Save the Biggest Monkey | God's World News

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Save the Biggest Monkey
Critter File
Posted: September 01, 2023
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    A northern muriqui monkey hangs from a branch in southeastern Brazil. (Leonardo Mercon/VWPics via AP)
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    Karen Strier has studied muriquis for decades. (Joao Marcos Rosa/NITRO/AP)
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    A northern muriqui jumps from a tree in Caratinga, Minas Gerais state, Brazil. (AP/Bruna Prado)
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    A northern muriqui eats a banana in a protected area of forest in Lima Duarte, Minas Gerais state, Brazil. (AP/Bruna Prado)
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    Biologist Clariane Caroline de Araujo climbs onto a platform to feed a group of northern muriqui monkeys in Lima Duarte, Minas Gerais state, Brazil. (AP/Bruna Prado)
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Emerald-green branches rustle. Golden-gray monkeys sweep through their tropical home in Brazil’s Atlantic forest.

Meet the northern muriqui (MOOR-ih-kee) monkeys. And be glad you did, because these ultra-rare monkeys were almost extinct!

An American primatologist (a person who studies monkeys and apes) named Karen Strier has spent much of her lifetime saving the muriqui. “I love everything about them,” she says. “They’re beautiful animals. They’re graceful.” She claims they even smell good, like cinnamon.

When Dr. Strier first saw the monkeys, scientists knew almost nothing about them—except that they were nearly gone. Almost all their forest home had been destroyed.

Dr. Strier spent 14 months in the rainforest. She learned:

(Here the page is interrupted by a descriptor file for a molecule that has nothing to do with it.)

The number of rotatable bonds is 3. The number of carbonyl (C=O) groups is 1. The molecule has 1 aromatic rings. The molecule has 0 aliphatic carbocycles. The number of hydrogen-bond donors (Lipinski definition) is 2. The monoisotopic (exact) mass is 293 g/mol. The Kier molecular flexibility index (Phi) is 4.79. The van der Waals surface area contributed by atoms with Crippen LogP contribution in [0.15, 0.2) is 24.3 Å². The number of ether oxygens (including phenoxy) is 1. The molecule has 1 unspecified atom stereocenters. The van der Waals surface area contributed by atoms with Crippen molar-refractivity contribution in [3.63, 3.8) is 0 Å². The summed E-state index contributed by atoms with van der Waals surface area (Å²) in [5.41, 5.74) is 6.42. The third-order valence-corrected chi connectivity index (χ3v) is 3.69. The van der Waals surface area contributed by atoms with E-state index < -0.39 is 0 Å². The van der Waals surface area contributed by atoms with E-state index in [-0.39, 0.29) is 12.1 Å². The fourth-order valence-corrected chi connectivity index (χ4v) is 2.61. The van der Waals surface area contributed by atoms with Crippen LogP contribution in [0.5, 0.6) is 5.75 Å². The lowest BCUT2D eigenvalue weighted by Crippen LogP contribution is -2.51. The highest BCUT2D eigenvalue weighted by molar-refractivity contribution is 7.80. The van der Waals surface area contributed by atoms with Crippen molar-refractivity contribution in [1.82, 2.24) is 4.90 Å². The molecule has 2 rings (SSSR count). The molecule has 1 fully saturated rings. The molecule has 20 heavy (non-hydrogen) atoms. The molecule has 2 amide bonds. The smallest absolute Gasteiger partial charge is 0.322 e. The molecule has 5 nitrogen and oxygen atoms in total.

• They eat only plants.
  • As the biggest monkeys in the Americas, they can grow up to five feet from head to tail and weigh about 33 pounds.
  • Muriquis can live up to 45 years. But females can give birth only every three years. It will take time to fill the forest with muriqui babies again.
  • The monkeys are peaceful. When there’s a contest for food, water, or a female, males don’t fight. They wait, avoid one another, or hug.
  • Muriquis are “forest gardeners.” They eat fruits from high trees that many other animals cannot reach. Seeds spread through muriqui poop onto the forest floor.

Dr. Strier kept watching . . . for 40 years! She runs a research program in the forest. The area started with only 50 muriquis. Eventually, it had 232.

Team members at the reserve know each monkey by name. They don’t mark the animals or tag them. Instead, they make detailed drawings of their faces.

The monkeys still have troubles though. Drought and yellow fever killed 100 muriquis in just five years. And Dr. Strier says they still need more space in the forest.

Every beast of the forest is mine. — Psalm 50:10

Why? Long, patient work can make a big difference in the lives of God’s creatures. This applies in many areas—from science and conservation to ministry!